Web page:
The Fed has yet to express its openness to expanding the types of institutions that are directly connected to the payment system, which is highly regulated to prevent fraud and ensure accurate money transfers. That – along with the ongoing litigation with the states – suggests that this is an issue that could go on for years.

The Fed declined to comment for this story.

Brooks guessed “it would take one to two years to [the Fed] watching these companies operate before they are comfortable, which is appropriate. “

More generally, he said his agency should regulate activities that fall under the definition of banking – taking deposits, making loans or facilitating payments.

“If you go back 10 years, the OCC regulated about 100% of payments,” he said. “And then because of a bunch of technological innovations, some of that work that was being done in the banks started leaking out of the system.”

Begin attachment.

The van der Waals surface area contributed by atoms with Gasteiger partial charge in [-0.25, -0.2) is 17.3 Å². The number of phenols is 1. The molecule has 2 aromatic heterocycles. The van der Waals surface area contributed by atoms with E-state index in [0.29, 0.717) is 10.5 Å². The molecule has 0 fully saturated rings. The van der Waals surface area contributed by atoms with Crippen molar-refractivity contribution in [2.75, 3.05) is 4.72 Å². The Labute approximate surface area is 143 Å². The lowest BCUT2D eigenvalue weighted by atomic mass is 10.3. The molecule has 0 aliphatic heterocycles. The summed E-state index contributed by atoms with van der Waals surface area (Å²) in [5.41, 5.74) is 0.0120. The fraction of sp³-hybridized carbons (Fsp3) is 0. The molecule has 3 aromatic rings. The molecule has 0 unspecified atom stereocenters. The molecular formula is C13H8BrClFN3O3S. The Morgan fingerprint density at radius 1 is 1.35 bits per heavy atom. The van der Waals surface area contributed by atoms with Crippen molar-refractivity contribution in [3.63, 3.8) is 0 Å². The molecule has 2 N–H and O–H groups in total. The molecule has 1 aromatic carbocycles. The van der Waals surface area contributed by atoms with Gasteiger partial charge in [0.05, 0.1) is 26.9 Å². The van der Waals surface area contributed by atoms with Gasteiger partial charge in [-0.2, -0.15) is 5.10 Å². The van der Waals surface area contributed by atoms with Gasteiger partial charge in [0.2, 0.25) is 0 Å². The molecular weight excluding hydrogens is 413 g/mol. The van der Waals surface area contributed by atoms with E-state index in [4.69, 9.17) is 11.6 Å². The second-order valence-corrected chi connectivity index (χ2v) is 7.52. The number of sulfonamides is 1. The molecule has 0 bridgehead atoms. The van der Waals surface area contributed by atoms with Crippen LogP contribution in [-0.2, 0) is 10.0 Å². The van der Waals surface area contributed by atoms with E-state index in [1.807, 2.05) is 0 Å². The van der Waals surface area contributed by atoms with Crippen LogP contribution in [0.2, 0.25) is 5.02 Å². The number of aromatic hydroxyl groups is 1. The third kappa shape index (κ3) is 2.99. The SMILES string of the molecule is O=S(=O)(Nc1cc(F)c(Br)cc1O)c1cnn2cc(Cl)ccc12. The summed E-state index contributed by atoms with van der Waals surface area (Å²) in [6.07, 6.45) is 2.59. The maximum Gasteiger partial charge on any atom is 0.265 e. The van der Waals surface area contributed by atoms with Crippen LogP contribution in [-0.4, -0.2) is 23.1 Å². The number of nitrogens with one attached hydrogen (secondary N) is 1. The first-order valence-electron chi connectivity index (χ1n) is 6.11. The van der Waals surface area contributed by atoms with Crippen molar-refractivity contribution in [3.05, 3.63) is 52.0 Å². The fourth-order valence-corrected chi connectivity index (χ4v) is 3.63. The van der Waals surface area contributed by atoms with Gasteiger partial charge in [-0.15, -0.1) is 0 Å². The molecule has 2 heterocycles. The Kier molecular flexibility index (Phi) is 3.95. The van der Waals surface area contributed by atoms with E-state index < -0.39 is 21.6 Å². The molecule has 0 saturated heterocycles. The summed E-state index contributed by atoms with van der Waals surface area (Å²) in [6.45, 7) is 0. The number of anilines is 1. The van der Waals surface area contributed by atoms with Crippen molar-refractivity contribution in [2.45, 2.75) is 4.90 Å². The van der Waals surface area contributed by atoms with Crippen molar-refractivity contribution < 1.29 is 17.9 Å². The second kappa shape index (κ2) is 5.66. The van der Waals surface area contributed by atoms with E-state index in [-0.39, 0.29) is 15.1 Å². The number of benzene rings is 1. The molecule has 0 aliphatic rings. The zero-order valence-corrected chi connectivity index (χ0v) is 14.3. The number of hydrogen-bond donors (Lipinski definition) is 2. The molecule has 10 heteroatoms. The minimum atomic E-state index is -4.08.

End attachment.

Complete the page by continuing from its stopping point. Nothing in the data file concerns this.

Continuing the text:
“I can supervise the payment activity of JPMorgan, but I cannot supervise the payment activity of Square,” he added. “Sounds really weird to me.”

There’s another flaw in Brooks’ plans: A federal judge ruled last October that the OCC cannot issue bank charters to institutions that don’t take deposits, a victory for the Department of Financial Services of New York, which argued that the national agency cannot charter such institutions without congressional action. The OCC is appealing this decision.

Brooks said the decision does not apply nationally.

“We are certainly not going to violate his order in the Southern District of New York,” he said. “But with all due respect, if a California business, which is not under the jurisdiction of the Southern District of New York, wants to do it and has a business plan that does not work in the Southern District of New York, we’re going to be looking at that in our capacity as regulator of the national banks. “

Margaret Liu, deputy general counsel at the Conference of State Bank Supervisors, said states believe the OCC is going beyond its authority by trying to charter non-depository institutions.